That being said, the second way to look out these notes could be as a tool box of techniques, and something you can elect to be aware of as you're writing something new. But consider how many people get stuck in the limbo of trying to make draft one perfect, and never finish? Remember that its okay to write your story, have it be a sucky first draft, and then use teachings from various agents, books, blogs and workshops to go back and refine your writing. Trying to do everything at once might not be impossible, but is an alarmingly high bar to set.

Based on my personal experience and where I was at in the this whole process - I'd finished my revisions on HOUND and was planning to start querying, but decided to wait until after this workshop - I really think these are things to apply when you start revising. At least at first. Once we're all cranking novels out for contracts every few months, we'll all learn to do this stuff in two or three drafts instead of ten. And I really am glad I waited to query. I think HOUND would have been marketable and I might have found an agent, but I feel that after this workshop my eyes have been opened and that if I can apply these concepts and techniques to my novel, my chances of success will be significantly higher. At least, one can hope right? But this kind of thinking comes from spending two days with a wonderfully impressive and extremely inspirational instructor.

My thoughts aren't going to give you the amazing experience I had, but I hope they might give you some ideas for your own revisions and inspire you to take one of his workshops if the opportunity presents itself.

So now I've written this huge post, so I'll leave you with this. Here's the basic overview Don gave us at the start of the first day. And don't forget to pick up the full Fire in Fiction book.

Fire in Fiction with Donald Maass

How are we going to get through to the reader and bring them back for next novel? What techniques can make the next book as great and as impassioned as your first? We need to get in and get the tools to make every story great.

Here are the things you need and areas we will talk about:

  • Appeal of protagonist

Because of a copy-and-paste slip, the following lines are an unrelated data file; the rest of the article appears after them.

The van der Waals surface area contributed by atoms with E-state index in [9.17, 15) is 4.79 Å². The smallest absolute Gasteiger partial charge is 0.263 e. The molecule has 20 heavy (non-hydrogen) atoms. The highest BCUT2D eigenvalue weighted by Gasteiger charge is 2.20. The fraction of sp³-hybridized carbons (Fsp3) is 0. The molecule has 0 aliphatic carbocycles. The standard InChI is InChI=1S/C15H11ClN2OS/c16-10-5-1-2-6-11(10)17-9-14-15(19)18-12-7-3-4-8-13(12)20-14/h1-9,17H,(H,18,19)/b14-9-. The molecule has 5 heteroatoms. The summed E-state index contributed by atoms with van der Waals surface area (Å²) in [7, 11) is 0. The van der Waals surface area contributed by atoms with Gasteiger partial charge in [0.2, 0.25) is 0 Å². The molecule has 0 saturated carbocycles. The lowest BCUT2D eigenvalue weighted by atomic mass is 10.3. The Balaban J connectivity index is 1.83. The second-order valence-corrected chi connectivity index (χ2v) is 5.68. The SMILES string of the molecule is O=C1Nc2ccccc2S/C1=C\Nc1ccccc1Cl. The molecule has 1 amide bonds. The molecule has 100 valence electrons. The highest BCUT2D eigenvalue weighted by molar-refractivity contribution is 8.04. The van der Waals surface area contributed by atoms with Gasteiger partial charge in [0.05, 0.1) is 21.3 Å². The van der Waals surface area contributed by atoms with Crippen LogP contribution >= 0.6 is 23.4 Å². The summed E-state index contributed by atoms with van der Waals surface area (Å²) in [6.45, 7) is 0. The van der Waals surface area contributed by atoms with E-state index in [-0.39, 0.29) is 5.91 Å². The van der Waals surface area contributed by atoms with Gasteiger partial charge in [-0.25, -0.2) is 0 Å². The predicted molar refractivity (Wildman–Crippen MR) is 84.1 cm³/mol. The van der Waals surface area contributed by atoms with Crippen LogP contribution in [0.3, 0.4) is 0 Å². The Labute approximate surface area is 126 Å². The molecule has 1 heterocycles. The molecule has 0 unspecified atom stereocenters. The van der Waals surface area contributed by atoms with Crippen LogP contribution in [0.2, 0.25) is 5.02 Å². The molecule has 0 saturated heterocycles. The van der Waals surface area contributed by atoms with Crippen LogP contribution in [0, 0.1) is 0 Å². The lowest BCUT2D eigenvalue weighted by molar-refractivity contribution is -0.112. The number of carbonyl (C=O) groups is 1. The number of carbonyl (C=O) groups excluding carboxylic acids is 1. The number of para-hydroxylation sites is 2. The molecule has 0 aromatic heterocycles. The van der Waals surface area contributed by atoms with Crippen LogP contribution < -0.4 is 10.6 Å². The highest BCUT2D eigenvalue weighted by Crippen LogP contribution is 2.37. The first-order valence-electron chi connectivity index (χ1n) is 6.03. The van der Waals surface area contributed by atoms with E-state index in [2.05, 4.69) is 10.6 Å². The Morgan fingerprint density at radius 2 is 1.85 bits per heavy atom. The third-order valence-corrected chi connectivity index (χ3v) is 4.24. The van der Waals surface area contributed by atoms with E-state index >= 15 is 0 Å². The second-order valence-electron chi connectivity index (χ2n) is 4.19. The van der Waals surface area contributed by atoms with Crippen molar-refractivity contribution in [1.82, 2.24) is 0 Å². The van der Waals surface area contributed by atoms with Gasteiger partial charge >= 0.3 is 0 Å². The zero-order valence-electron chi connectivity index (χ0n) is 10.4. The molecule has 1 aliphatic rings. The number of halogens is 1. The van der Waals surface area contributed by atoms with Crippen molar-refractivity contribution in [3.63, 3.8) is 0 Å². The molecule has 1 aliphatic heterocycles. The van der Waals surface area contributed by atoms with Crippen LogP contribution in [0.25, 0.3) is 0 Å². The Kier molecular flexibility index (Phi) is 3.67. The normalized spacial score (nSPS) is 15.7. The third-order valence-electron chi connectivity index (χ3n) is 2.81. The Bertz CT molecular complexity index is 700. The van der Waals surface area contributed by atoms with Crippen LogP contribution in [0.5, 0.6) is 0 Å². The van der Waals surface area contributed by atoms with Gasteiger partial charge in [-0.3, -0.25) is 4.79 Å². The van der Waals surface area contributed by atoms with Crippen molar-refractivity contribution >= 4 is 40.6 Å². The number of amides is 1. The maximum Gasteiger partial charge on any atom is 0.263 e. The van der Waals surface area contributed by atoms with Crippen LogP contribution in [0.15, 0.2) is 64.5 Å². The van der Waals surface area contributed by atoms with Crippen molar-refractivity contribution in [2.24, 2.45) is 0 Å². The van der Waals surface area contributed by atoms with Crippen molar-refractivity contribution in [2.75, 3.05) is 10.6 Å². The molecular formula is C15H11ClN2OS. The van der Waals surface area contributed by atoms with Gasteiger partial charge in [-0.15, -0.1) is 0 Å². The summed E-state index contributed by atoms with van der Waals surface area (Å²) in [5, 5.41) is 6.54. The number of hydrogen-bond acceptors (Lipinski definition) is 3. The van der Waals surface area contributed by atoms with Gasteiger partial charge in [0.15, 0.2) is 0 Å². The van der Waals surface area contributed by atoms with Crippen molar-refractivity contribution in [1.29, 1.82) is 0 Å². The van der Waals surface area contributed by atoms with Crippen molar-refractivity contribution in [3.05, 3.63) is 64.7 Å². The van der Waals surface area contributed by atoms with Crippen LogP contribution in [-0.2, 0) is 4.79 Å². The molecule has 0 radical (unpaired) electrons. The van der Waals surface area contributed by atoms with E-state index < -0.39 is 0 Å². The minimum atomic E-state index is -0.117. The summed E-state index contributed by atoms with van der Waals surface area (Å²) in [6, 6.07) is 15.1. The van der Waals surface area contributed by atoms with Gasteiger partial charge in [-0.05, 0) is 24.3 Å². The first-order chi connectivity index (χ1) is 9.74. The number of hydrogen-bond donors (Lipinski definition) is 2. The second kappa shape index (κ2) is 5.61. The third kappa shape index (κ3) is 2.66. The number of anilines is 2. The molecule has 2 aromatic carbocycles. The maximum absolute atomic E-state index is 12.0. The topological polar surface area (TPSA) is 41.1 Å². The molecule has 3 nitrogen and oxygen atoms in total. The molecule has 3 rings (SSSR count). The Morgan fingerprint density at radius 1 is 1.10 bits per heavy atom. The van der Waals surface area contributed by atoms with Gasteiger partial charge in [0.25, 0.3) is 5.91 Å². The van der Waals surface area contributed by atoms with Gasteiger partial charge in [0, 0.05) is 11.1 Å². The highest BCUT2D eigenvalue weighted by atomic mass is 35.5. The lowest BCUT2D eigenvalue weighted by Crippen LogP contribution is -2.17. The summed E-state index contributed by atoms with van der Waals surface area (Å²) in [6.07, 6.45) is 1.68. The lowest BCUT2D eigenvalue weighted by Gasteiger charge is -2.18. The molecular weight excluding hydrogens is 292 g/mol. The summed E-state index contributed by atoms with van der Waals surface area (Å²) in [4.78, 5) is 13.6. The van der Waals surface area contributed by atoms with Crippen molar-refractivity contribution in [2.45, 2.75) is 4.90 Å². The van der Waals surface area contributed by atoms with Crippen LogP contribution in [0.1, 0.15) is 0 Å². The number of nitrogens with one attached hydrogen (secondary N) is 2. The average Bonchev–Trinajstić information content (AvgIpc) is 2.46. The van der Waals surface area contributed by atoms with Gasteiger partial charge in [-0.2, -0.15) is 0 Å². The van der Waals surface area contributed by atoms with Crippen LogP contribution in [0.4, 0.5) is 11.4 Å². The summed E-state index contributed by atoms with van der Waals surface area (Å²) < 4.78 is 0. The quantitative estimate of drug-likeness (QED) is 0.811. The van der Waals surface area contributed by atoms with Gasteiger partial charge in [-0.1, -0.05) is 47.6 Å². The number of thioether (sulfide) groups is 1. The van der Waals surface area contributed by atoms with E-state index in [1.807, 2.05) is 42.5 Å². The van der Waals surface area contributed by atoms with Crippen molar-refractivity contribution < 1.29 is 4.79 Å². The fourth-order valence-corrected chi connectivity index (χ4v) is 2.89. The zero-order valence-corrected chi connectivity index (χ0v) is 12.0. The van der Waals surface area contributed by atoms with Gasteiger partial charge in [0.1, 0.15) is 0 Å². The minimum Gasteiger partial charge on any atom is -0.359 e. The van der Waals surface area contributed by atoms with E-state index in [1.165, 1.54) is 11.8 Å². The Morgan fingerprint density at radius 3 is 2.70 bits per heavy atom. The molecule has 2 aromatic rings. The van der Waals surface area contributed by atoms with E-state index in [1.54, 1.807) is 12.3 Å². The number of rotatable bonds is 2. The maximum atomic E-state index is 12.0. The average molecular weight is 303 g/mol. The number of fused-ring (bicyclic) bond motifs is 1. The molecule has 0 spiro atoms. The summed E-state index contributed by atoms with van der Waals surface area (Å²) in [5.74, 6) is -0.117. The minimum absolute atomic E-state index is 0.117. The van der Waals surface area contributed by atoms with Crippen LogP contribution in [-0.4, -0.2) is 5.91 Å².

• Microtension
  • Finding tools to find our unique voice for ourselves and our story – this can vary between books
  • How to push your story to interesting and dramatic places – and make it believable
  • What is the purpose of our story?
  • How do we hang on to this during the whole long process? How do you find the power and passion buried in the story in draft 10?

"These are the techniques I hope to teach you." - Donald Maass

Wednesday, November 11, 2009


For those of you following the guppy chronicles, you've probably noticed my endless whining about how I've been cutting so many words and was concerned my novel would be too short when all was said and done.

Well, I wrote a new scene for HOUND. Three pages single spaced, 1,716 words.


Good things, good things are happening. Bwha. BWHAHA. /rubs hands together.

Tuesday, November 10, 2009

PFC: Week 6

Fooled you all! Bet you thought my next post would be about the Maass weekend, hmm? Sorry, not yet. Still digesting and thinking and things.

But, I never put my post about up about my last PFC class, so here we go:

First we discussed the types of stories that are out there:
  1. Monster in the House – scary thing in confined space. Add people to the mix = primal, something everyone can relate to: Jaws, Alien, Panic Room
  2. Golden Fleece – quest myth. Star Wars, Wizard of Oz, Back to the Future, heist movies
  3. Out of the Bottle – cinderlla – want something to save them; scrooge – need to change evil ways, teaches a lesson
  4. Dude with a problem – ordinary person in extraordinary circumstances: Die Hard, Titanic, Shindler’s List
  5. Rites of passage – tales of pain and torment from an outside force, 28 Days, When a man loves a woman – serious movies with serious issues
  6. Buddy Love – actually a love story in disguise – Dumb and Dumber, also any Romance books and movie. Relationship, love is the focus, be it lovers or friends.
  7. Why done it? – who is not as interesting as the why. Law & Order, China Town, the Insider
  8. The fool triumphant – fool is actually wise – Forest Gump, Dave, The Jerk, silent clowns
  9. Institutionalized – common cause, united few for the many, sacrifice the goals of the few for the benefit of the many – MASH, American Beauty, Godfather
  10. Superhero – extraordinary person in an ordinary world – Dracula, Gladiator, Beautiful Mind, Superman, Batman, Xmen

For the first exercise we had to pick ONE of these and explain why we selected the option. By restricting yourself to one of these options instead of trying to fit everything about it into as many categories as possible, you can help find the greater motivation behind the story - the most important thing.

Next, we talked about dialogue. Here's what Pam had to say:
  • Must progress the story forward
  • Not unnecessary chit chat – might happen in real life, but has no place in fiction